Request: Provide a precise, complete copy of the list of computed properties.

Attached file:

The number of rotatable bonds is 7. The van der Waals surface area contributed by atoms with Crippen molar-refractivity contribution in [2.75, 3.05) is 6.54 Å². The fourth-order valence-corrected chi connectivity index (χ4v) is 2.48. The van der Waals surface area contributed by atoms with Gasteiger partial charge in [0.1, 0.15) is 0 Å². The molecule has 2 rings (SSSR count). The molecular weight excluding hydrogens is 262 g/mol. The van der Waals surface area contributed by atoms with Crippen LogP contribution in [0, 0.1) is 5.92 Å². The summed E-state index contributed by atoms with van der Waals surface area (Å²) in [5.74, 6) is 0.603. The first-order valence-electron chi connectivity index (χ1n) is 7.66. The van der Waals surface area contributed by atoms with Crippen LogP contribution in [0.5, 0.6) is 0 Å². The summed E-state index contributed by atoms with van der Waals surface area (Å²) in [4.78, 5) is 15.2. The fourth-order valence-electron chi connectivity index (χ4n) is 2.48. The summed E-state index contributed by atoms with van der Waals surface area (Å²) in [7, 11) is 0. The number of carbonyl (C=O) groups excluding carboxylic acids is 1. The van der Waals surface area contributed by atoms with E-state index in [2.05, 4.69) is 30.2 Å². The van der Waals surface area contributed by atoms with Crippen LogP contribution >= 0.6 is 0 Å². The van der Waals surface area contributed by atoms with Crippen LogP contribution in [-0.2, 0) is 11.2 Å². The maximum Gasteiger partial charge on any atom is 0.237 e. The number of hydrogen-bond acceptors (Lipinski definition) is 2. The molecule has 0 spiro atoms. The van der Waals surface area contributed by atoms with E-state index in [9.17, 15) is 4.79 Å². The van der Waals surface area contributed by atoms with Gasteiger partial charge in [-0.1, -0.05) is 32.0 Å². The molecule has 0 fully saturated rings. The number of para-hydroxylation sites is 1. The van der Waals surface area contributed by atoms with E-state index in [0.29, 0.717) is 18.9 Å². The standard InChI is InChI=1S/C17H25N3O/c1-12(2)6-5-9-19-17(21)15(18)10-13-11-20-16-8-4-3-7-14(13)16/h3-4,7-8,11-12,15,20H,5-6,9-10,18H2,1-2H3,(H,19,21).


The number of rotatable bonds is 7. The van der Waals surface area contributed by atoms with Crippen molar-refractivity contribution in [2.75, 3.05) is 6.54 Å². The fourth-order valence-corrected chi connectivity index (χ4v) is 2.48. The van der Waals surface area contributed by atoms with Gasteiger partial charge in [0.1, 0.15) is 0 Å². The molecule has 2 rings (SSSR count). The molecular weight excluding hydrogens is 262 g/mol. The van der Waals surface area contributed by atoms with Crippen LogP contribution in [0, 0.1) is 5.92 Å². The summed E-state index contributed by atoms with van der Waals surface area (Å²) in [5.74, 6) is 0.603. The first-order valence-electron chi connectivity index (χ1n) is 7.66. The van der Waals surface area contributed by atoms with Crippen LogP contribution in [0.5, 0.6) is 0 Å². The summed E-state index contributed by atoms with van der Waals surface area (Å²) in [4.78, 5) is 15.2. The fourth-order valence-electron chi connectivity index (χ4n) is 2.48. The summed E-state index contributed by atoms with van der Waals surface area (Å²) in [7, 11) is 0. The number of carbonyl (C=O) groups excluding carboxylic acids is 1. The van der Waals surface area contributed by atoms with E-state index in [2.05, 4.69) is 30.2 Å². The van der Waals surface area contributed by atoms with Crippen LogP contribution >= 0.6 is 0 Å². The van der Waals surface area contributed by atoms with Crippen LogP contribution in [-0.2, 0) is 11.2 Å². The maximum Gasteiger partial charge on any atom is 0.237 e. The number of hydrogen-bond acceptors (Lipinski definition) is 2. The molecule has 0 spiro atoms. The van der Waals surface area contributed by atoms with E-state index in [9.17, 15) is 4.79 Å². The van der Waals surface area contributed by atoms with Gasteiger partial charge in [-0.1, -0.05) is 32.0 Å². The molecule has 0 fully saturated rings. The number of para-hydroxylation sites is 1. The van der Waals surface area contributed by atoms with E-state index in [0.29, 0.717) is 18.9 Å². The standard InChI is InChI=1S/C17H25N3O/c1-12(2)6-5-9-19-17(21)15(18)10-13-11-20-16-8-4-3-7-14(13)16/h3-4,7-8,11-12,15,20H,5-6,9-10,18H2,1-2H3,(H,19,21).